"Speak In Tongues"
October 9, 2011 9:01 PM   Subscribe


 
A great blog about the KJB, and a post about Tyndale.
posted by bardic at 9:03 PM on October 9, 2011


That was pretty cool - thanks!
posted by guster4lovers at 9:09 PM on October 9, 2011


His performance style is, for me, quite off-putting, but it's a very clever and educational poem he's put together there.
posted by flapjax at midnite at 9:17 PM on October 9, 2011 [5 favorites]


Nice! And that blog looks great, but I think a nod to Clement Clarke Moore is in order for the prosody in the video.
posted by trip and a half at 9:18 PM on October 9, 2011


Shakespeare wins!
posted by twoleftfeet at 9:44 PM on October 9, 2011 [1 favorite]


hes good!
posted by PinkMoose at 9:46 PM on October 9, 2011


Very clever and inspiring indeed. Thanks.
John 1:1-3
posted by Seekerofsplendor at 9:48 PM on October 9, 2011


Almost every single one of those phrases was borrowed directly or only slightly altered by Tyndale from John Wyclif's translation.
posted by koeselitz at 10:14 PM on October 9, 2011 [1 favorite]


John Wyclif's translation of the Bible, it should be known, had a vast and profound impact on the English language which is much less talked about today than it should be. We remember Tyndale's Bible produced for King James, but that translation followed very strictly the letter set down so many years earlier by Wyclif; it borrowed much from other Bibles, as well, but these others were, in turn, borrowing directly from Wyclif, so that all came from that first source, the first translation of the Bible into English. In fact, the Wyclif Bible can be said to be one of the two foundational texts of the development of Modern English from Middle English – the other being Geoffrey Chaucer's Caunterbury Tales.
posted by koeselitz at 10:23 PM on October 9, 2011 [3 favorites]


I couldn't make it through that. His attempt to make everything seem casual and spontaneous was enormously off-putting and his unwavering, sing-song-y delivery completely neutered the text.

This would have been a far more interesting piece of work if it were just written out.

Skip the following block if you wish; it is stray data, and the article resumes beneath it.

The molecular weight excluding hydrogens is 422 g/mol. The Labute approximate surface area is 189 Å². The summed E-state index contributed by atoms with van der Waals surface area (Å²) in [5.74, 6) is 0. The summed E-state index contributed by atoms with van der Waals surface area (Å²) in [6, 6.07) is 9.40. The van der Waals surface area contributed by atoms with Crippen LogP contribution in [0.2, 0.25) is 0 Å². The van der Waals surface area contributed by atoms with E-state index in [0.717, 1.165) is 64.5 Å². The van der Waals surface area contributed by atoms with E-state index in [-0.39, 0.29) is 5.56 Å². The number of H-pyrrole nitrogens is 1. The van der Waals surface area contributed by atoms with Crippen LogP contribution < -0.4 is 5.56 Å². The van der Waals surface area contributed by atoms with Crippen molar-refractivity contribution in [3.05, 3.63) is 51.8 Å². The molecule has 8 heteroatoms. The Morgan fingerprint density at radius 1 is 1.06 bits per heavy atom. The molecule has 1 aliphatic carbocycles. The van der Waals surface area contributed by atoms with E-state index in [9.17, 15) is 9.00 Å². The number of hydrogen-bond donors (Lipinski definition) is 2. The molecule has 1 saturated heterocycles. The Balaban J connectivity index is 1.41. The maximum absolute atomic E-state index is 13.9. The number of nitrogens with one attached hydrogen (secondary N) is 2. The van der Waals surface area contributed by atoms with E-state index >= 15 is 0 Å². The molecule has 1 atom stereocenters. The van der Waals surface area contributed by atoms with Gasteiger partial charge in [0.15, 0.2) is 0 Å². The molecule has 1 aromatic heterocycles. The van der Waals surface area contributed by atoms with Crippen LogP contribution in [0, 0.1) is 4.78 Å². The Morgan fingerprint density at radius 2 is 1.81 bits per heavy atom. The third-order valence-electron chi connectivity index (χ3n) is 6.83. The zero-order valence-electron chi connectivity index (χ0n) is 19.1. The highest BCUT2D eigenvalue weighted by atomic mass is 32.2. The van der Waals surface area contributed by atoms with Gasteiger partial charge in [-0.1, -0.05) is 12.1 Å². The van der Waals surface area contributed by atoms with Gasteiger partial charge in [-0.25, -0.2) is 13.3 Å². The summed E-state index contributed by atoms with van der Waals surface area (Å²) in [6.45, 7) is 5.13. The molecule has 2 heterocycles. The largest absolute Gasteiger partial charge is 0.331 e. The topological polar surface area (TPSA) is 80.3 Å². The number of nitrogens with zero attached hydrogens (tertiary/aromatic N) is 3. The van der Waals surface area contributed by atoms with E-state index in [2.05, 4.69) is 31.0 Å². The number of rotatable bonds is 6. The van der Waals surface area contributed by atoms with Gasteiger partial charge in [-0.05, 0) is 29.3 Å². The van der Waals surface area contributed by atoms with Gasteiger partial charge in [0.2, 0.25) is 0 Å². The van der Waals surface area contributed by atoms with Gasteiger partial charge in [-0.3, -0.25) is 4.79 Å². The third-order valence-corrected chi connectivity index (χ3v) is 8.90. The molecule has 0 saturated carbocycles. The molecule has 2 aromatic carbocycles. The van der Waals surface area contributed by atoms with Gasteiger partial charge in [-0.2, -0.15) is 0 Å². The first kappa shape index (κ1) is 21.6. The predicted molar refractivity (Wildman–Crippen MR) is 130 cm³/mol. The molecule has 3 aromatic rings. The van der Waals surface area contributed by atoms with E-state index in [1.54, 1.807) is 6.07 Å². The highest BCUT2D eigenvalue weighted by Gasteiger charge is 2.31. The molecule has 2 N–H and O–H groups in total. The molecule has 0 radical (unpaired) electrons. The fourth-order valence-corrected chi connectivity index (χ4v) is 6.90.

posted by dobbs at 10:30 PM on October 9, 2011 [3 favorites]


i can't watch the guy. is the list somewhere? i'm curious but he's more than i can bear.
posted by rainperimeter at 10:42 PM on October 9, 2011 [1 favorite]


@rainperimeter / dobbs: Here you go (linked to their respective sources straight from the Book).

And even more phrases.
posted by KMB at 10:47 PM on October 9, 2011 [1 favorite]


SLYT

This is not how it is used in the Bible.
posted by three blind mice at 10:49 PM on October 9, 2011 [1 favorite]


Nice, but to be clear: the King James Bible is not Tyndale's bible.

Tyndale's bible was solely translated by him. This was before the Reformation in England, when the Church did not want rogue English translations that weren't approved by their hierarchy. Tyndale was eventually executed as a heretic. It wasn't a complete bible. His New Testament was very influential: it was a surprisingly small, compact volume so you could easily conceal it from the authorities.

The King James bible was translated by a team of scholars much later, though they retained a lot of Tyndale's language. This was an approved, authorized translation issued to churches. There are subtle but significant differences to the wording. Tyndale said "elder", King James said "priest". Tyndale said "congregation", King James said "church". So, the King James version is friendlier to the idea of a formal church hierarchy.
posted by TheophileEscargot at 10:56 PM on October 9, 2011 [9 favorites]


Also, semi-self-link, but I recently Asked Metafilter Do other languages have an equivalent of the King James Bible?
posted by TheophileEscargot at 10:59 PM on October 9, 2011


This sort of acting is why I dislike Shakespeare. The phrases come across as meaningless and empty to me, no matter how much emotion and effort goes into it, and in the end, it just feels like over-acting and excessive emotion for a meaning that is ordinary, not needing all the expression and extreme pathos that goes into it.
posted by brenton at 12:03 AM on October 10, 2011 [1 favorite]


Pretty neat. Not ordinarily a fan of the bible, but if you want to understand English idioms, it helps to have some knowledge of it.
posted by Kitty Stardust at 12:06 AM on October 10, 2011


Anyone get that Fall song in their head:
"I said drink the long draugh down, for the Hip Priest!"